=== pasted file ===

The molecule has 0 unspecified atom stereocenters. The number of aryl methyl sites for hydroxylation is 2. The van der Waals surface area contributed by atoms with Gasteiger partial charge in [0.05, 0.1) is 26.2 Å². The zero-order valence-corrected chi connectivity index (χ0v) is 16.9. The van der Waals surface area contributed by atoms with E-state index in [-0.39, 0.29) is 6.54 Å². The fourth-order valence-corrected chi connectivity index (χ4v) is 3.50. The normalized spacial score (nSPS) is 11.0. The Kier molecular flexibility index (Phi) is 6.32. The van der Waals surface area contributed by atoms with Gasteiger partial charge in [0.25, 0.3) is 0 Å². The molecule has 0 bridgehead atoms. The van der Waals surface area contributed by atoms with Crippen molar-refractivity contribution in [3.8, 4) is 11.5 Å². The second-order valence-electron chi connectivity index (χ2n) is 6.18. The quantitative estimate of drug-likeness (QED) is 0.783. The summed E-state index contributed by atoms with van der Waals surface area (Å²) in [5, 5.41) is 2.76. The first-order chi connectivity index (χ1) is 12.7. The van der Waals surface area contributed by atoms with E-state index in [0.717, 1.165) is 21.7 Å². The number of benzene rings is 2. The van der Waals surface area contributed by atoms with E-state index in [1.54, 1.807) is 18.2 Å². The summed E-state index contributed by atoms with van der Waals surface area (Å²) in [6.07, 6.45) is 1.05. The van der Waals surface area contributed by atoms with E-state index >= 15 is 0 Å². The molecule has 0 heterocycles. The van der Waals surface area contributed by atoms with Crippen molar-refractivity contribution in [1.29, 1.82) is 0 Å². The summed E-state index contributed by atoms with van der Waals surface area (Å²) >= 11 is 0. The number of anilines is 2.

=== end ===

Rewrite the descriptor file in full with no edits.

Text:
The molecule has 0 unspecified atom stereocenters. The number of aryl methyl sites for hydroxylation is 2. The van der Waals surface area contributed by atoms with Gasteiger partial charge in [0.05, 0.1) is 26.2 Å². The zero-order valence-corrected chi connectivity index (χ0v) is 16.9. The van der Waals surface area contributed by atoms with E-state index in [-0.39, 0.29) is 6.54 Å². The fourth-order valence-corrected chi connectivity index (χ4v) is 3.50. The normalized spacial score (nSPS) is 11.0. The Kier molecular flexibility index (Phi) is 6.32. The van der Waals surface area contributed by atoms with Gasteiger partial charge in [0.25, 0.3) is 0 Å². The molecule has 0 bridgehead atoms. The van der Waals surface area contributed by atoms with Crippen molar-refractivity contribution in [3.8, 4) is 11.5 Å². The second-order valence-electron chi connectivity index (χ2n) is 6.18. The quantitative estimate of drug-likeness (QED) is 0.783. The summed E-state index contributed by atoms with van der Waals surface area (Å²) in [5, 5.41) is 2.76. The first-order chi connectivity index (χ1) is 12.7. The van der Waals surface area contributed by atoms with E-state index in [0.717, 1.165) is 21.7 Å². The number of benzene rings is 2. The van der Waals surface area contributed by atoms with E-state index in [1.54, 1.807) is 18.2 Å². The summed E-state index contributed by atoms with van der Waals surface area (Å²) in [6.07, 6.45) is 1.05. The van der Waals surface area contributed by atoms with E-state index >= 15 is 0 Å². The molecule has 0 heterocycles. The van der Waals surface area contributed by atoms with Crippen molar-refractivity contribution in [1.29, 1.82) is 0 Å². The summed E-state index contributed by atoms with van der Waals surface area (Å²) >= 11 is 0. The number of anilines is 2.